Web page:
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Poisonous Plants in GB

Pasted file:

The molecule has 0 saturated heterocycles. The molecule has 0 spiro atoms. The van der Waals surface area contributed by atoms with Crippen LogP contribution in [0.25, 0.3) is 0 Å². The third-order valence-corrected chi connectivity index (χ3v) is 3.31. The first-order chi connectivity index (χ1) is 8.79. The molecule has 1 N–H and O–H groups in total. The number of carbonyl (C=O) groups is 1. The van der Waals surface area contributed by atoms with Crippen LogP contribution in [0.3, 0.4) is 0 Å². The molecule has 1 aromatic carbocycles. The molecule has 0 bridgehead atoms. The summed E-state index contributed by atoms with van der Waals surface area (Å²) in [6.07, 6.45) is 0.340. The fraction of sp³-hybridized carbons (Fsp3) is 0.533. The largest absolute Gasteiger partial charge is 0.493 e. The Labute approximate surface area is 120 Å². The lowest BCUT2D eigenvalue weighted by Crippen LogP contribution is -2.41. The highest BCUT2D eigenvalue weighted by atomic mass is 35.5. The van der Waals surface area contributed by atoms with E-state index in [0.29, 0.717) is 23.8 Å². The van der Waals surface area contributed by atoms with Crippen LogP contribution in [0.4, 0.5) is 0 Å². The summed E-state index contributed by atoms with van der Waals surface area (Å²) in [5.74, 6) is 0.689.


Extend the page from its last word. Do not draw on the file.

12 13 blAck nightshAde Solanum nigrum Family Solanaceae. Synonyms Petty morel, garden nightshade. A short to medium white flowered annual of waste ground, compost heaps and hedge bottoms. Poisonous and possibly deadly under some circumstances, yet used as food in many parts of the world. Avoid eating. A remarkable illustration of this plant is found in the oldest surviving copy of Dioscorides De Materia Medica dating from 512 AD, housed in the National Library of Vienna. Theophrastus too was familiar with it, and both authors treated it as an edible plant. Dr. Woodville, in his Medical Botany 1794, remarked that there was much debate over its toxicity, some cases revealing severe narcotic action, with others failing to show effect. In one instance a mother, father and child ate it as a vegetable the mother and child were taken ill but the father was not. It was used to treat internal and external ulcers and cancers. Bruised leaves were applied for pain and inflammation, and their juice used to treat ringworm and gout. The Arab physicians applied the leaves to burns and ulcers. Mrs. Grieve tells us that peasants in Bohemia placed the herb in the cradle to promote sleep. The herb certainly has a documented sedative and narcotic action similar to bittersweet but stronger however this action does not appear to be present reliably at all times of the year and in all regions. In some parts of the world certain strains are eaten as a green vegetable the boiling water being first discarded. The fruits of certain varieties, including Garden Huckleberry are eaten when fully ripe in puddings, but eating the unripe fruits could certainly cause poisoning. Children are very susceptible to nightshades and should always be warned to stay clear of the berries, whether ripe or not. 137.3o 137.5o 137.6o
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